The requirement for directory sync is to set up a synchronization service on a server behind the corporate firewall which can connect to the local Active Directory. This was previously done with a tool called DirSync, but has since been replaced by a newer version called Azure AD Connect. There is plenty of information on the deployment of DirSync and Azure AD Connect, so we won’t cover that here.
Active Directory Federation Services
ADFS is another way to go for enabling SSO. Many enterprises will already have this in place for other SSO applications they manage, and as such may be more desirable. The downside of this method in my opinion is the user experience. From the Office 365 sign-in page, a user will enter their email address, and Office 365 will redirect them to the ADFS sign-in page for the organization, where they will have to enter their credentials, possible for a second time (the experience can be a bit inconsistent here depending on the device, operating system and browser).
Once again, there is plenty of good information on the setup here.
Now that we have covered where the user accounts can exist, let’s examine how they become users of Dynamics CRM. This is a two step process that is fairly straight forward. Let’s start with license assignment. Back to our trusty Admin Portal for Office 365 where our users now exist, you will want to expand the Active Users. Select a user, which will give you the user admin panel to the right side as pictured below.
Click Edit on the Assigned license section and add a Dynamics CRM license to this user (this assumes you have purchased the licenses in advance, otherwise you may not have them available). The nice part here is that Microsoft has automated the user creation in Dynamics for you. Once you have assigned the license, an automated routine will run to create the user record in Dynamics. Keep in mind that this automation is not instantaneous, and it may take a few minutes for the user to appear. But in most cases I see it appear in under a minute.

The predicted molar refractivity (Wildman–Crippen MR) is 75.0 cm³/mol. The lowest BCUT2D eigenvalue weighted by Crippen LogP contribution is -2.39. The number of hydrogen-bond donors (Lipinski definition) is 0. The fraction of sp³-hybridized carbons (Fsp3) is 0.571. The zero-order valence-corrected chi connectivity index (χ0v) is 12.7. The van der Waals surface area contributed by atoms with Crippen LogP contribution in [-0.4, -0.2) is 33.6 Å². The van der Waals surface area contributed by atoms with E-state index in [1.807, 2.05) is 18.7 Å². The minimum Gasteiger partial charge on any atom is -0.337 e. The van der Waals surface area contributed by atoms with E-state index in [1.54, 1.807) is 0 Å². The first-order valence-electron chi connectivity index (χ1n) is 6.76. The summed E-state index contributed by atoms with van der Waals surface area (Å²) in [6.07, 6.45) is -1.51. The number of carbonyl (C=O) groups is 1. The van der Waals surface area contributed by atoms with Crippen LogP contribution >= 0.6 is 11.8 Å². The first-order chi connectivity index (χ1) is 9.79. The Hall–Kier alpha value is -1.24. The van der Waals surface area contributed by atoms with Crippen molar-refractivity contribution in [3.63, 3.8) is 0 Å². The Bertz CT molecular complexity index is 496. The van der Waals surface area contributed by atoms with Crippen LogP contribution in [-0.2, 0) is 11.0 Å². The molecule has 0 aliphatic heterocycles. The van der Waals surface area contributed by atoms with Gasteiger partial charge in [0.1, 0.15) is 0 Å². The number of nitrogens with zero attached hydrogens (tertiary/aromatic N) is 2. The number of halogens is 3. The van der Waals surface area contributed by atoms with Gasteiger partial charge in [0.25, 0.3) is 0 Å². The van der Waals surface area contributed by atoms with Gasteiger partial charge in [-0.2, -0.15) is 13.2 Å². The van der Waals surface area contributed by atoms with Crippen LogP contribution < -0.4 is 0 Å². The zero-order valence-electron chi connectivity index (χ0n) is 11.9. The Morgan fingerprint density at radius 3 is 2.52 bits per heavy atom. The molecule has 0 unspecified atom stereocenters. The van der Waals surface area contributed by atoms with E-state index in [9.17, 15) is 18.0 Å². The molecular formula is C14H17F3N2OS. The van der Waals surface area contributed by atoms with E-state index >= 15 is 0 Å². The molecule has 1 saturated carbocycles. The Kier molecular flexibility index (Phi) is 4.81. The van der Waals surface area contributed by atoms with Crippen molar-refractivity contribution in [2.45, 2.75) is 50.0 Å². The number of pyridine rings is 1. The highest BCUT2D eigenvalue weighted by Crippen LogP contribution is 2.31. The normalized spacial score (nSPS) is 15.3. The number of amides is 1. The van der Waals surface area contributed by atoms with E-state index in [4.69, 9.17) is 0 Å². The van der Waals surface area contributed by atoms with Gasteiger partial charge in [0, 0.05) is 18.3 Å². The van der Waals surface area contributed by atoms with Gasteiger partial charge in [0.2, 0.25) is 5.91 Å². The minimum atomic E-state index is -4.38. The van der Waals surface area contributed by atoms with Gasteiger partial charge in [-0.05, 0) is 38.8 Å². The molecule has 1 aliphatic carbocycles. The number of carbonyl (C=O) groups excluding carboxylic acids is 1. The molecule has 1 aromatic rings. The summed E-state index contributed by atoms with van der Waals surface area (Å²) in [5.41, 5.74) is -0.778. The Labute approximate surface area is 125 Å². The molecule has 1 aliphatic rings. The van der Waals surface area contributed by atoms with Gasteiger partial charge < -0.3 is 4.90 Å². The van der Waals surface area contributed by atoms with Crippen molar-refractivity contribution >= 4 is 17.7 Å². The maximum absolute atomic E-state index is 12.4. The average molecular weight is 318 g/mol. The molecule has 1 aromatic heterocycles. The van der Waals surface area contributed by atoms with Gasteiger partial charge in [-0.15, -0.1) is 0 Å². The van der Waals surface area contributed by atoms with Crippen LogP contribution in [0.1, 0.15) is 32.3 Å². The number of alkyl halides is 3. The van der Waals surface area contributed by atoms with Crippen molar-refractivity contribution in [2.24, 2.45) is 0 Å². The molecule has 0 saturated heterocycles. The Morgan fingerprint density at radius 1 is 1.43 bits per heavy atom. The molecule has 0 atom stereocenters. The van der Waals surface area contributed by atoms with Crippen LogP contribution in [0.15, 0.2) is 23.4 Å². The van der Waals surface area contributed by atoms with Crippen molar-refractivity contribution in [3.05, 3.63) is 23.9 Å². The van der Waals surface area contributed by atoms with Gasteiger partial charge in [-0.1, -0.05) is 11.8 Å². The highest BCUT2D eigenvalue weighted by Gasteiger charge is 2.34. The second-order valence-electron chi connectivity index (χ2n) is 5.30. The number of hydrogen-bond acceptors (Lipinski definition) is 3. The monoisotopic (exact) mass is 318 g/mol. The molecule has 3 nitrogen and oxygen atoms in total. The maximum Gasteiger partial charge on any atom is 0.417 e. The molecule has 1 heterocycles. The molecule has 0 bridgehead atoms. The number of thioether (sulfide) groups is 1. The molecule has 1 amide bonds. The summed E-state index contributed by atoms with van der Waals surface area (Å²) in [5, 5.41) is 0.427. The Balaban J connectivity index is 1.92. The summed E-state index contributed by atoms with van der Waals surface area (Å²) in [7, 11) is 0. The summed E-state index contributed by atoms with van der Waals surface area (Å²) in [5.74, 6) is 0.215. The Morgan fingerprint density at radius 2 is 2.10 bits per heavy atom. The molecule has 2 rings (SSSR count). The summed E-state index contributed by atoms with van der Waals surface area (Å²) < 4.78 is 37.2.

The last step is to sign into Dynamics as a CRM Administrator, and add a security role to the new user account. Unsure how to do that? Refer to this TechNet article.
And one more thing…
Would you like to see a list of all Dynamics CRM Licensed users in the Admin portal? On the Active Users page, there is a view filter dropdown for seeing users by different attributes, such as Active Users, SignIn Allowed or Blocked, Unlicensed Users, etc. A really helpful view is Dynamics CRM Licensed Users, but it doesn’t exist by default. Here’s how you would add one. Click the dropdown for Select a View, and select New View.
Name your view (“Dynamics CRM Licensed Users” works for me), and then under the Assigned License dropdown, select Microsoft Dynamics CRM Online Professional, and then click save.
Now pop into the Active Users, select your new view, and there you go!
Looking for help with your Dynamics CRM deployment? You came to the right place! We can help you better understand Office 365 user account management and so much more.